Information on the highest completed educational level was retrieved from the Integrated Student Registry of Statistics Denmark, which assembles individual based educational information on all residents of Denmark from the administrative registries of the educational institutions.18 Patients were divided into three groups according to length of education; (1) >12 years (short, medium, and long term higher education), (2) 10–12 years (vocational education and upper secondary school), and (3) <10 years (primary and lower secondary school).
Primary and secondary diagnoses, both at the index admission and from admissions until one year before the index admission, were used to define comorbidity.19 The diagnoses of congestive heart failure, cardiogenic shock, arrhythmia, and pulmonary oedema indicated the severity of heart disease; malignancy, diabetes mellitus, cerebrovascular disease, acute and chronic renal failure indicated comorbidity. This method is an extension of the Ontario AMI mortality prediction rule.20
Cox proportional hazards models, with time to death as the outcome variable, were used to estimate the relative risk of both 30 day mortality after admission (all patients) and long term mortality (from 31 days after admission until the observation period ended on 31 December 2003, including solely those surviving 30 days). Besides education and income adjustment was made for sex, age, period, each risk factor in the Ontario AMI mortality prediction rule, cohabitation status, and clustering at the hospital level. Because the proportional hazard assumptions were violated, we stratified the time to the event into the two periods. Because the effects of age and income on mortality interacted, analyses were stratified into two age groups: 30–64 and 65–74 years.
The Danish Data Protection Agency approved the study. The project did not require approval by the regional committee on biomedical research ethics.
A total of 37 560 patients 30–74 years old had their first hospitalisation with AMI as primary diagnosis in Denmark in 1995–2002. Information on income and education was available for 97% of the patients 30–64 years old (n = 21 391) and 96% of the patients 65–74 years old (n = 16 169). Table 1 presents the clinical and demographic characteristics stratified by age group, income, and educational level.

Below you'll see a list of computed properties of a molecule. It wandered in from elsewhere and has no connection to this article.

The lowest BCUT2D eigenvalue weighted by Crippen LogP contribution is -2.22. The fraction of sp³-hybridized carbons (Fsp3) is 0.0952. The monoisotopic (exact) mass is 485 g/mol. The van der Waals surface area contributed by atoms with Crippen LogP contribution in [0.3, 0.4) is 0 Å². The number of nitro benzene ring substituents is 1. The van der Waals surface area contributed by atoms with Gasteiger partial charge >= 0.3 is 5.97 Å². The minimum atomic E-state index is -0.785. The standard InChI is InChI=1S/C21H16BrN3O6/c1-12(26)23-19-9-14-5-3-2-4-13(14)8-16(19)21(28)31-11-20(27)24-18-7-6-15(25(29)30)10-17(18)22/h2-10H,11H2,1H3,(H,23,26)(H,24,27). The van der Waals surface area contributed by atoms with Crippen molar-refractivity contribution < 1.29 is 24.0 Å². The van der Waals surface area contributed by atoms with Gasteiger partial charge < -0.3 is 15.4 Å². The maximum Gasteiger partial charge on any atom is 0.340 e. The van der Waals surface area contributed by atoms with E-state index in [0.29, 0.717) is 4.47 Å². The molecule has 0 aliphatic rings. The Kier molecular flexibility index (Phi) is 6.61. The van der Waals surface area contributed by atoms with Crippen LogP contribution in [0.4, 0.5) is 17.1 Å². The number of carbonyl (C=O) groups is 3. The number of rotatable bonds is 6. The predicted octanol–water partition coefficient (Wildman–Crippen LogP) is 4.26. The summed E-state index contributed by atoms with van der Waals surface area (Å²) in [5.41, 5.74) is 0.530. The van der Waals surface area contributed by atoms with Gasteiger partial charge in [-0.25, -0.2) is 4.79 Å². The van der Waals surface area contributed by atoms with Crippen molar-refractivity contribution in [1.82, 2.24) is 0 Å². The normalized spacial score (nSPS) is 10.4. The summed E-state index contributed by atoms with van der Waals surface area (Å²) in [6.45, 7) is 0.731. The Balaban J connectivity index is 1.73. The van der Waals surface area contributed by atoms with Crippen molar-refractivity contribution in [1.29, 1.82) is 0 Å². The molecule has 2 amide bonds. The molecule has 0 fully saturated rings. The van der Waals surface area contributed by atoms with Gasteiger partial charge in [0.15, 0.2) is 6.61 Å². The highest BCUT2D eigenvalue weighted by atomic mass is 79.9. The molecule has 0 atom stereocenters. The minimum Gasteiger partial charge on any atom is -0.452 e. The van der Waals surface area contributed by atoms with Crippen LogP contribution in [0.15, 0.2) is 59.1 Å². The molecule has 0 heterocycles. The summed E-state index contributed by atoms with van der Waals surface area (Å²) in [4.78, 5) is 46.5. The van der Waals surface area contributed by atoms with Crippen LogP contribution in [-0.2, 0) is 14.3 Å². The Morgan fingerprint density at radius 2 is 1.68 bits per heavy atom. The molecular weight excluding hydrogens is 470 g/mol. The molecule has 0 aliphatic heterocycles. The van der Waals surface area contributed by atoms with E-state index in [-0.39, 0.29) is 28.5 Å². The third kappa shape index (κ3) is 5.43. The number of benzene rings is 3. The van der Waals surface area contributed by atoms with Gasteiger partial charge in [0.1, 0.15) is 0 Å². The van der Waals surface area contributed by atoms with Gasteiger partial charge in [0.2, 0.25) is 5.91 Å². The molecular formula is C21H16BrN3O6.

The 30 day mortality was 7.0% among patients 30–64 years old and 15.9% among those 65–74 years old. Among patients surviving the first 30 days, the long term mortality was 9.9% and 28.3%, respectively. Patients with low income or education had significantly higher 30 day and long term mortality rates in all strata (table 1).
Unadjusted Kaplan-Meier cumulative mortality curves show significantly higher mortality among all low income and low education groups (fig 1). The ranked categories of income and education were weakly related for both young (weighted κ = 0.24) and elderly patients (weighted κ = 0.21) (table 2). Adjusting first for baseline characteristics and then for either income or education successively attenuated the effect of income and education (table 3). Both education and income more strongly affected mortality among younger patients than among elderly patients. Income had the largest effect in all strata. In the younger age group, education significantly affected mortality after adjusting for income; education thus confounds some of the income effect, and income mediates some of the education effect. Among elderly patients, income mediated all the effect.
Income and education did not interact in affecting mortality in the final model (table 3) for both 30 day and long term mortality. In the young age group the p value for the interaction term for 30 day and long term mortality was 0.91 and 0.99 respectively, and in the elderly age group it was 0.10 and 0.42 respectively. Income and education therefore independently predict mortality after AMI among young patients. When both education and income were adjusted for, sex had no effect in any stratum except long term mortality among elderly patients, with women having lower mortality than men (RR = 0.80, 95% CI 0.74 to 0.86). Period did not interact with income or education, meaning that the social gradient seen did not change during the period.
This nationwide study found that income and educational level both profoundly influenced mortality after a first AMI. Income and educational level affected mortality independently for patients 30–64 years old, whereas all effect for patients 65–74 years old was mediated through income.
Strengths and weaknesses of the study